Being very DH capable, as another poster points out, usually means more travel, longer, and slacker head angles. They also end up being heavier. The issue with this on less technical and/or less steep terrain is not so much that it is too easy or boring, but it can actually be a drawback (at least in the minds of those using the term "overbiked"). A bigger bike is going to be slower on the flats, rolling terrain, and on climbs. It is more work to pedal a heavier bike with more travel. There is a reason you don't see Enduro Bikes in XC races often (and never at the higher levels). Not even in XC races in mountainous "Enduro" terrain. They are slower in these scenarios. In other words, less capable for the task at hand.

Even beyond racing results (which I could care less about 99% of the time), some people simply big bikes less fun when they are not pointed downhill or on rough terrain. They are not as responsive or playful in some scenarios. Less "poppy". So in some ways, they are less capable in that terrain (depending on what you want from your bike).

This is very different than simply being too nice of a bike. A $10K Short travel play bike is going to be more fun for most people than a $1K version of the same type of bike. Also, I don't think anyone would find a top of the line 170mm Enduro Bike to ever be too DH capable and make doing DH runs less fun or boring. Better suspension (for any type of bike) never makes a ride more boring or too easy.

Also, some folks don't even buy the "overbiked" idea. They prefer a big bike regardless of what they are riding, even smooth rolling terrain.

That's my take on this, anyway.
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Old 12-27-20, 09:57 AM
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Years ago my wife and I rode the carriage trails at Acadia NP on road bikes with 23s Definitely would have been more enjoyable on MTBs or current gravel bikes. There was no plus side to it, IMO. More recently I've tried local "gravel" rides on 32s. Would have been OK if I was riding alone. With a group, it meant I would catch up on the climbs and drop back on the downhills and creek crossings. No virtue in having the wrong tool for the job.
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Old 12-27-20, 10:38 AM
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Why is it always the bike’s fault?

Isn’t it really the rider’s ability.

John
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Old 12-27-20, 10:51 AM
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Whatever kind of ride I'm doing I'd want the bike that is best suited for the job, so there really is no such thing as 'overbiked'. And 'underbiked' means that I was perhaps too lazy to prep a better bike for the ride and end up regretting it because I couldn't keep up with the group.

Riding solo, the bike you have is always exactly the right bike.
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Old 12-27-20, 11:03 AM
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Originally Posted by woodcraft View Post
A line of thinking holds that mtn bikes have become so sophisticated that the challenge is gone ???
my under bike has never been over ridden
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Old 12-27-20, 11:14 AM
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Originally Posted by 70sSanO View Post
Why is it always the bike’s fault?

Isn’t it really the rider’s ability.

John
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Old 12-27-20, 11:48 AM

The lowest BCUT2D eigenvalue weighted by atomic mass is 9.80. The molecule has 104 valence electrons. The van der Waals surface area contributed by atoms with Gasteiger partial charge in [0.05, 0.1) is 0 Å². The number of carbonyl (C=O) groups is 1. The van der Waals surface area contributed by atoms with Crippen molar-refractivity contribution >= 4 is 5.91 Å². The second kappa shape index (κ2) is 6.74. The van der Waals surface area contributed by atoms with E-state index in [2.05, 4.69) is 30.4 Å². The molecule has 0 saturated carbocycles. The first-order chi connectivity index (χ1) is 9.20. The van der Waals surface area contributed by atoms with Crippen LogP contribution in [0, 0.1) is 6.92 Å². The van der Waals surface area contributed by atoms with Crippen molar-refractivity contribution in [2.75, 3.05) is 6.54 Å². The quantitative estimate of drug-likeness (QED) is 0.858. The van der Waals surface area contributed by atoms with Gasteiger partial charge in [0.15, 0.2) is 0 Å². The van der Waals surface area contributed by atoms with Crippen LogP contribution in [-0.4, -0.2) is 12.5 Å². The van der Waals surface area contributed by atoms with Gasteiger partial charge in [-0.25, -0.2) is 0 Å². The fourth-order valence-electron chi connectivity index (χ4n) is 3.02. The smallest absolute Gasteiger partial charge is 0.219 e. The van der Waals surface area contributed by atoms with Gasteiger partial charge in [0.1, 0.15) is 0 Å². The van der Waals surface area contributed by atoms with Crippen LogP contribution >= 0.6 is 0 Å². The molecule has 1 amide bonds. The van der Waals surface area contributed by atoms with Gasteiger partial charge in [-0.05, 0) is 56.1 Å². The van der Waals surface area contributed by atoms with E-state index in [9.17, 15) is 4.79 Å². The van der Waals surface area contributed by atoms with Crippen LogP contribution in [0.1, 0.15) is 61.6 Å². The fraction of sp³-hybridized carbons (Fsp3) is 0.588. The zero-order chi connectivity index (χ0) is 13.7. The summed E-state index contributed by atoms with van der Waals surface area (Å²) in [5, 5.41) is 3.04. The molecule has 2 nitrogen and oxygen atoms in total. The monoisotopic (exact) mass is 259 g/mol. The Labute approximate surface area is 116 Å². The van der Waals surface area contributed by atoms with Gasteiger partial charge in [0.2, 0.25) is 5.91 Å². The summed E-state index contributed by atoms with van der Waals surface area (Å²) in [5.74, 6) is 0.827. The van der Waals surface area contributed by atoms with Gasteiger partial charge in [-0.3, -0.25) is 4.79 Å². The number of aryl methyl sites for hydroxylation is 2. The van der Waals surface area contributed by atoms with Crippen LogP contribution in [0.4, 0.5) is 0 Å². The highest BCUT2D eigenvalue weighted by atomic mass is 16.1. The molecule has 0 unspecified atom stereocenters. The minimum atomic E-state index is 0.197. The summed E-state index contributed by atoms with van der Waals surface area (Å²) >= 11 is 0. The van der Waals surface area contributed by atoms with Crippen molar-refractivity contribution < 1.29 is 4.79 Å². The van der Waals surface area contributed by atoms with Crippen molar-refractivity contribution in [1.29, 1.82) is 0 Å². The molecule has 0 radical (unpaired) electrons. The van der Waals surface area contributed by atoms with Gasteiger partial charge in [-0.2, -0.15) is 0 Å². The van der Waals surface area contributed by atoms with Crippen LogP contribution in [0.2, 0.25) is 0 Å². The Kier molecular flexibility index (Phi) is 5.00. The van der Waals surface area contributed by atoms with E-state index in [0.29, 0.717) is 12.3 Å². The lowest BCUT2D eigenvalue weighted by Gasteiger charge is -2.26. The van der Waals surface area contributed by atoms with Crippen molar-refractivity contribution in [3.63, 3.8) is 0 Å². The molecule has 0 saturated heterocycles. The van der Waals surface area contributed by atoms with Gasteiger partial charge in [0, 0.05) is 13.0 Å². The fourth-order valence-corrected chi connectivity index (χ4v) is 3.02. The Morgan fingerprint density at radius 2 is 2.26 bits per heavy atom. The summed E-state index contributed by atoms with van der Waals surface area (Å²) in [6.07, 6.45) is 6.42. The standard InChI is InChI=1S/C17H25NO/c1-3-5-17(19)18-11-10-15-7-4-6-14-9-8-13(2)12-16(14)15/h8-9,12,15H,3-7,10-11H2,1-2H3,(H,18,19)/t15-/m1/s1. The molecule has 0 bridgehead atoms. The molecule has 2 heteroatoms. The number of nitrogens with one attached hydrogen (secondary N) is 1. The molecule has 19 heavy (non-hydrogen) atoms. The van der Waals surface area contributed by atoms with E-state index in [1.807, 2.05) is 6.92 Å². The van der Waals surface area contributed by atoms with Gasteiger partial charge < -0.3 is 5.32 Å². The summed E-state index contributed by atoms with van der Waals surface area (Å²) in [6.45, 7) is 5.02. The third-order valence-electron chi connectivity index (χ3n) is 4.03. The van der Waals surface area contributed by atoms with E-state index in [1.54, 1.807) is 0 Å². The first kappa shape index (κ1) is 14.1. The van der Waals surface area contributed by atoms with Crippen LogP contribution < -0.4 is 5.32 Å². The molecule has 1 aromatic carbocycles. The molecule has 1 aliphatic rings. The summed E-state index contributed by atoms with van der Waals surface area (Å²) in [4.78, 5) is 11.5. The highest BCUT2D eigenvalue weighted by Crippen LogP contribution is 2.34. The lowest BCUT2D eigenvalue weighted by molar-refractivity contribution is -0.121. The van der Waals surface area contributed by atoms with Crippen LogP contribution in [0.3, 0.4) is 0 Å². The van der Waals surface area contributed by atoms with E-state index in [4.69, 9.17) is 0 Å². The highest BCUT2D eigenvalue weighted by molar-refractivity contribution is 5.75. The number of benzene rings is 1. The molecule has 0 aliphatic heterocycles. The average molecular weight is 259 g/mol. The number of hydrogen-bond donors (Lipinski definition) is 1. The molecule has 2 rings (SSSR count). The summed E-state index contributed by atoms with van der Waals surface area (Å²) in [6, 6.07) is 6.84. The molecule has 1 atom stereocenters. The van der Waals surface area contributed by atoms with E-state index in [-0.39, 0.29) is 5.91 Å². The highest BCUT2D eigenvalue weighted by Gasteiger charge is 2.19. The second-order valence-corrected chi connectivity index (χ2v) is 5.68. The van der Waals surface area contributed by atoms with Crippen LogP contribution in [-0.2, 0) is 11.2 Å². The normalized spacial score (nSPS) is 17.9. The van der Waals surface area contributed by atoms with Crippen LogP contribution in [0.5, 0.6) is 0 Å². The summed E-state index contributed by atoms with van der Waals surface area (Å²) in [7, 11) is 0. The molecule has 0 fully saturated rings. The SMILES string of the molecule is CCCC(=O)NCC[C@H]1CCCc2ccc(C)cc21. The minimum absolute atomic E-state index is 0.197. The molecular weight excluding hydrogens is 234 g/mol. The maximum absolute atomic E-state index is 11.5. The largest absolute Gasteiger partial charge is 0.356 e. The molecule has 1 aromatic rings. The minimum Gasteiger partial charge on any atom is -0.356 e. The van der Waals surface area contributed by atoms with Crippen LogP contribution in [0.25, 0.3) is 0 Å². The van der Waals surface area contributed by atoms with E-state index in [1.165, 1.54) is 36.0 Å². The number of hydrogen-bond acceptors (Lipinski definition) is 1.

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Originally Posted by Kapusta View Post
You really think that red dot exists in this thread?

John
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Old 12-27-20, 11:58 AM
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I started single track downhill mtn biking on a rigid frame way back before suspension and have to say that on rocky, root infested trails with drops, it would beat the crap out of me in a couple of hours. My body was the shock absorber with bent elbows and bent knees out of the saddle and still it was brutal, and I was in excellent physical condition. Was I over biked for the terrain I chose to ride? Definitely not. If I just used that bike to noodle around on rail/trail conversions it would have been perfect.

To lesson impacts, I grabbed the first front suspension hard tail, and that made a significant difference in enjoyment and duration. Asking the same question, over biked? Nope, because staying out of the saddle to use knees for shock absorption still became tiring and my back still took a beating.

fifteen years ago I bought a full suspension bike and OMG what a difference in comfort, ride ability and longevity of rides. Taking the same trails as my previous bikes was far more enjoyable. Now I must be certainly over biked! Not so fast. The new bike was so much more capable I was now taking the trails faster and doing much more technical descents. In other words, It raised my game to take on more challenge and push the limits. Mountain biking is about conquering technical challenges, conquering fear, and bike handling. With the wrong tool, just like taking slalom skis to a downhill course, it can really is not as enjoyable.

OTOH, riding a full suspension mtn bike on a MUP or rail/trail is definitely “over biked”.
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Old 12-27-20, 12:05 PM
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Originally Posted by 70sSanO View Post
You really think that red dot exists in this thread?

John
I guess it would be more of a splatter than a dot.
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Old 12-27-20, 12:13 PM
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I did this summer’s local socially distant XC time trial series on my cross bike. I typically would catch my minute man on the uphills but then they’d recatch me on the descents and then just ride away and I’d never see them again. I’d spend the entire race laser focused on the jagged outcroppings and my hands and arms would be sore and tired after 20 minutes. I usually finished mid-table in my division. It was great, but next year I’m getting a proper MTB.
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Old 12-27-20, 12:30 PM
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Underbiked= N-1
Overbiked=N+(>1)